Belkin UPS battery problems

Archived from groups: microsoft.public.windowsxp.hardware (More info?)

I have a Belkin F6H500-USB UPS. Connected devices are a AMD 1700+
computer, a 19' monitor, a cable modem, and a switch/router. The UPS
charge was between 90-96% when the unit switched to the battery power.
However, there was one power problems in the rest of the house. This
event occured again after about a hour. I unplugged everything and let
the unit fully charged over night. I turned it on to check the battery
level before adding the devices. It displayed 100%. Being cautious, I
turned it off and let it charge for another 4-5 hours. Turned it back
on and the battery charge fell to 93%. Bad battery? Also, what would
make unit switch from AC to the battery without any power problems from
the wall outlet?
7 answers Last reply
More about belkin battery problems
  1. Archived from groups: microsoft.public.windowsxp.hardware (More info?)

    I just had another event. The UPS battery was sitting at 87% after I
    performed a test. 30 minutes passed and then boom. The UPS switched
    over to battery. Nothing plugged into the UPS either. I guess thia
    points to some internal problem with the unit.
  2. Archived from groups: microsoft.public.windowsxp.hardware (More info?)

    d28 wrote:

    > I just had another event. The UPS battery was sitting at 87% after I
    > performed a test. 30 minutes passed and then boom. The UPS switched
    > over to battery. Nothing plugged into the UPS either. I guess thia
    > points to some internal problem with the unit.
    >

    OK. UPS batteries are typically of the lead-acid type and
    it means that start deteriorating right out of the factory
    (or when the acid is added). This behavior is about right
    for an old battery. Change the battery.
  3. Archived from groups: microsoft.public.windowsxp.hardware (More info?)

    In news:OnPW$E4bFHA.1404@TK2MSFTNGP09.phx.gbl,
    Ghostrider <-00-@fitron.142> had this to say:

    My reply is at the bottom of your sent message:

    > d28 wrote:
    >
    >> I just had another event. The UPS battery was sitting at 87% after I
    >> performed a test. 30 minutes passed and then boom. The UPS switched
    >> over to battery. Nothing plugged into the UPS either. I guess thia
    >> points to some internal problem with the unit.
    >>
    >
    > OK. UPS batteries are typically of the lead-acid type and
    > it means that start deteriorating right out of the factory
    > (or when the acid is added). This behavior is about right
    > for an old battery. Change the battery.

    If the battery is fine and Belkin supports this then check the sensitivity
    settings through it's GUI. It might be needing to be set to medium perhaps?
    (Only three options on the APC hooked up at the moment and I've never used a
    Belkin.)

    Galen
    --

    "And that recommendation, with the exaggerated estimate of my ability
    with which he prefaced it, was, if you will believe me, Watson, the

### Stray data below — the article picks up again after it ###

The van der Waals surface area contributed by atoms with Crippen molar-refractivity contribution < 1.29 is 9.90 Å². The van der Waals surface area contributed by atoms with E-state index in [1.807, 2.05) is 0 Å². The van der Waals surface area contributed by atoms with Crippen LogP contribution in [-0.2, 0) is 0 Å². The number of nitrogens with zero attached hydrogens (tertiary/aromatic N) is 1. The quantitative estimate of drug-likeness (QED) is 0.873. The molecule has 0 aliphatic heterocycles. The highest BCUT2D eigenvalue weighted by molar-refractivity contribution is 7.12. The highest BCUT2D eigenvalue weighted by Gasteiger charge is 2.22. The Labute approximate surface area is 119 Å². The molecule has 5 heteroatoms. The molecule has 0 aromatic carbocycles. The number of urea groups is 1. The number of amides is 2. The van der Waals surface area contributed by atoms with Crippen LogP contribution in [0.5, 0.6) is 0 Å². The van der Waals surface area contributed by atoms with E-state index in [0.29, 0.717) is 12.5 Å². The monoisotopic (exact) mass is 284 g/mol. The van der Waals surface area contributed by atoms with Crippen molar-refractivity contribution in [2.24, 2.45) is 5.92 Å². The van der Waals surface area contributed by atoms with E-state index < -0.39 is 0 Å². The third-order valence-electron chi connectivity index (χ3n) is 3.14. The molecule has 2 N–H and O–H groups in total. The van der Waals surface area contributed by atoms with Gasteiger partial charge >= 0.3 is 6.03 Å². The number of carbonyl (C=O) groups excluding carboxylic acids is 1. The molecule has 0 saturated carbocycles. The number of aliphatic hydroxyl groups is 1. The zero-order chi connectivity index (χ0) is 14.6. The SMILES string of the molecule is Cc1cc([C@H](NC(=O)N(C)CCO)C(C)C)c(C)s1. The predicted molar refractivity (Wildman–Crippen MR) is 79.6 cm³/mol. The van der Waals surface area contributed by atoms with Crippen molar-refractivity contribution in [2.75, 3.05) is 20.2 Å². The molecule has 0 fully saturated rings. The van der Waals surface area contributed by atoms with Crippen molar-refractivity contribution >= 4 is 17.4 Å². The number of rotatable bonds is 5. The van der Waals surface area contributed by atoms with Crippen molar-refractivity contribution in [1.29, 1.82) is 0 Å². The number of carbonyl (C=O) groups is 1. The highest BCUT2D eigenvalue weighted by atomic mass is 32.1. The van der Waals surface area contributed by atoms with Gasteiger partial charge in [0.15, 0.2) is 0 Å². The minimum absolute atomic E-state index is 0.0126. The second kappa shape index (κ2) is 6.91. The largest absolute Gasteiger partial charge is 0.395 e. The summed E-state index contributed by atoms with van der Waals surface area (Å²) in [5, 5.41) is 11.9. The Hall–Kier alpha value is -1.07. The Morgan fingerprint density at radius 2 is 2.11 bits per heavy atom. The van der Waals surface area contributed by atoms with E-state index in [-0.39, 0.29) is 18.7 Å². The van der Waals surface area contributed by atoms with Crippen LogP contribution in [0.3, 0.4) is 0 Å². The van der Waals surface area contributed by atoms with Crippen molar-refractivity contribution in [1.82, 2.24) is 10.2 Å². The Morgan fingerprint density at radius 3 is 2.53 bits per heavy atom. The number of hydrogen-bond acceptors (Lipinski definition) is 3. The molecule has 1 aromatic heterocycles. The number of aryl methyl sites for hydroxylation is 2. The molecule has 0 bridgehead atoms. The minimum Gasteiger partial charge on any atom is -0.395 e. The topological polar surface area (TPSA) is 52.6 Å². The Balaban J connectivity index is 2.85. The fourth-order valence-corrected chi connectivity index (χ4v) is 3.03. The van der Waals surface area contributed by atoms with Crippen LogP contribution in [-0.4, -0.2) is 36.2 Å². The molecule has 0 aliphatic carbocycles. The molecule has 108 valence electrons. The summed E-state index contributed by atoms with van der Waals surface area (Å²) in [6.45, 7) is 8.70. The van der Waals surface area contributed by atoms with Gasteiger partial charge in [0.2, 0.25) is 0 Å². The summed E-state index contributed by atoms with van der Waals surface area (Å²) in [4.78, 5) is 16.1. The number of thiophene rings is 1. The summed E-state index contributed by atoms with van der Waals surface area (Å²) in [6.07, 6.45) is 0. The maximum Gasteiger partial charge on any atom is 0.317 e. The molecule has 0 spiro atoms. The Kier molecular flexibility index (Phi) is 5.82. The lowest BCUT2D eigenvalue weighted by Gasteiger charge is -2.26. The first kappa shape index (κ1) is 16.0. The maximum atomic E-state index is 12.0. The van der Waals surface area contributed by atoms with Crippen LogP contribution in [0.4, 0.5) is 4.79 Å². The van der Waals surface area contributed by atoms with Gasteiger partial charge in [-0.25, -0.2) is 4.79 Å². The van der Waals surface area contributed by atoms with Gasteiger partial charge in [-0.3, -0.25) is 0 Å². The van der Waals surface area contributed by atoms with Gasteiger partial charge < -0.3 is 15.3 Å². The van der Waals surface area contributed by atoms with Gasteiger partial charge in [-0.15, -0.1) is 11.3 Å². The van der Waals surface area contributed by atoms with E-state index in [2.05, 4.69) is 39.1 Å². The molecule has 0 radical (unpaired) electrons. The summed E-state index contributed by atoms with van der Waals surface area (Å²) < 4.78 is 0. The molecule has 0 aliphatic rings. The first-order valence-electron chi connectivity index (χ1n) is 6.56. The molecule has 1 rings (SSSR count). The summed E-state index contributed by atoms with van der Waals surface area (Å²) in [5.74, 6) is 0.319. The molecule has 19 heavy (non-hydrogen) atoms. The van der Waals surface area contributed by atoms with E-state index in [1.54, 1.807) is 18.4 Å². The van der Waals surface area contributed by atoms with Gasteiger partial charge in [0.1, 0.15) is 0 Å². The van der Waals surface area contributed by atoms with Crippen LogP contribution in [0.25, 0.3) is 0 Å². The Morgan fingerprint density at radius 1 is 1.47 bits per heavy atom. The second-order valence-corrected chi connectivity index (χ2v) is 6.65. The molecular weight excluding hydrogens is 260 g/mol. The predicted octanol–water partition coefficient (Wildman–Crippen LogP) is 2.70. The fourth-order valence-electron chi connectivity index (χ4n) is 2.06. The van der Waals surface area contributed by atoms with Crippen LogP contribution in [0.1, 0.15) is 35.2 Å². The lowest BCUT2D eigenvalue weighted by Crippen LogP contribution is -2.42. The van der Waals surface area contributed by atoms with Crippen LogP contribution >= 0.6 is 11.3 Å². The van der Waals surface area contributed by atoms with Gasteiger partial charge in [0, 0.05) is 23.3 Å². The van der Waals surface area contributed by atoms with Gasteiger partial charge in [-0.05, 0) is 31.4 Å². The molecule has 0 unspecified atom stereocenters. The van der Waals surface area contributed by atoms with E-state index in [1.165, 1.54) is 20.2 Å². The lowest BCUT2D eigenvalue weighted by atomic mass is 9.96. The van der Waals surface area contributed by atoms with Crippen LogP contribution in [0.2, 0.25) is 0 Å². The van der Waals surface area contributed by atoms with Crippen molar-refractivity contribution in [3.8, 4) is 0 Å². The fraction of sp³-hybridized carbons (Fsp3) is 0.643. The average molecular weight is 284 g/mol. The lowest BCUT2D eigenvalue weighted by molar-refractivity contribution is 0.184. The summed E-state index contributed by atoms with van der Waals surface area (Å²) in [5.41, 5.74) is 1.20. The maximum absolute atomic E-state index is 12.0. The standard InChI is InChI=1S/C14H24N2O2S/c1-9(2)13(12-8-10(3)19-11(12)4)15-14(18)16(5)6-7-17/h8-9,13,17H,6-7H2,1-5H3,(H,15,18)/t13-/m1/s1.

very first thing which ever made me feel that a profession might be
    made out of what had up to that time been the merest hobby."

    Sherlock Holmes
  4. Archived from groups: microsoft.public.windowsxp.hardware (More info?)

    Nothing is making sense now. I took the UPS into a different room (my
    family room) and plugged it in to charge. It was off while charging
    for about 10-11 hours. I installed the monitor software and it shows a
    100% battery level charge. I ran the 10 second test which passed.
    Turned it off again for about another 2-3 hours. Then turned it back
    on to see if there were any changes (because the times before the
    battery level would drop or fluctuate between 85-95%). This time the
    battery level still maintained its 100% charge. This morning the
    battery level is still at 100%. This after another 6 hours of being
    turned off and plugged in to the AC.

    Maybe something is happening in my office that is making the UPS switch
    over to battery but for the life of me I don't know what it is.
    Everything else in the house is fine. The UPS is only acting strange
    in my office.
  5. Archived from groups: microsoft.public.windowsxp.hardware (More info?)

    No meters to speak of. However, since having these problems with the
    Belkin F6H500. I purchased a Belkin F6B750-AVR. The AVR (Automatic
    Voltage Regulation) feature has exposed some issues within my office.
    I was able to determine that when my air conditioning unit fires up the
    new UPS's AVR feature would kick in. Which indicated that the UPS was
    "cleaning" the current running through the UPS connections. So I now
    know the source of the current issues in my office (and home), the AC.

    I now agree with everyone else that the battery on the F6H500 is shot.
    I had stated the battery was holding a 100%. But it dropped again down
    to 87% without anything being plugged into it. So I'm just using it as
    a surge protector now. Thanks to all for their input.
  6. Archived from groups: microsoft.public.windowsxp.hardware (More info?)

    In news:1118673595.260036.63580@g14g2000cwa.googlegroups.com,
    d28 <kevindu28@yahoo.com> had this to say:

    My reply is at the bottom of your sent message:

    > Nothing is making sense now. I took the UPS into a different room (my